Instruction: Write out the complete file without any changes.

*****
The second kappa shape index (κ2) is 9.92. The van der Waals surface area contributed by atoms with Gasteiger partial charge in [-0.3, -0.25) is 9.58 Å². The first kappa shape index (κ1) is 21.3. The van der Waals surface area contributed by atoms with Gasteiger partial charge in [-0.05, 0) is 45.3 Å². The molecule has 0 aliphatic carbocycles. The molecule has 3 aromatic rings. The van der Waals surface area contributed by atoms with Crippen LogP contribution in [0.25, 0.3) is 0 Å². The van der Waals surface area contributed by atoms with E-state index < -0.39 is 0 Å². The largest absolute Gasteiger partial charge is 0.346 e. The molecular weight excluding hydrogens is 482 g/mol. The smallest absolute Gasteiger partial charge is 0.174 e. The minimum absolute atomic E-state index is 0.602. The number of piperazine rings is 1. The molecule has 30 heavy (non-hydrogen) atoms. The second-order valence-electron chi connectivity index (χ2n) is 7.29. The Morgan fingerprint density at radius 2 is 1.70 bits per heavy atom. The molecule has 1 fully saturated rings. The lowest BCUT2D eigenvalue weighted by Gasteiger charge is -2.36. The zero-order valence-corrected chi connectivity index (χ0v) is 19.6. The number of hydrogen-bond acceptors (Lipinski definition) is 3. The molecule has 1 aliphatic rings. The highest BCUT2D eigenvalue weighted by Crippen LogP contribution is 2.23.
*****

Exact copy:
The second kappa shape index (κ2) is 9.92. The van der Waals surface area contributed by atoms with Gasteiger partial charge in [-0.3, -0.25) is 9.58 Å². The first kappa shape index (κ1) is 21.3. The van der Waals surface area contributed by atoms with Gasteiger partial charge in [-0.05, 0) is 45.3 Å². The molecule has 0 aliphatic carbocycles. The molecule has 3 aromatic rings. The van der Waals surface area contributed by atoms with Crippen LogP contribution in [0.25, 0.3) is 0 Å². The van der Waals surface area contributed by atoms with E-state index < -0.39 is 0 Å². The largest absolute Gasteiger partial charge is 0.346 e. The molecular weight excluding hydrogens is 482 g/mol. The smallest absolute Gasteiger partial charge is 0.174 e. The minimum absolute atomic E-state index is 0.602. The number of piperazine rings is 1. The molecule has 30 heavy (non-hydrogen) atoms. The second-order valence-electron chi connectivity index (χ2n) is 7.29. The Morgan fingerprint density at radius 2 is 1.70 bits per heavy atom. The molecule has 1 fully saturated rings. The lowest BCUT2D eigenvalue weighted by Gasteiger charge is -2.36. The zero-order valence-corrected chi connectivity index (χ0v) is 19.6. The number of hydrogen-bond acceptors (Lipinski definition) is 3. The molecule has 1 aliphatic rings. The highest BCUT2D eigenvalue weighted by Crippen LogP contribution is 2.23.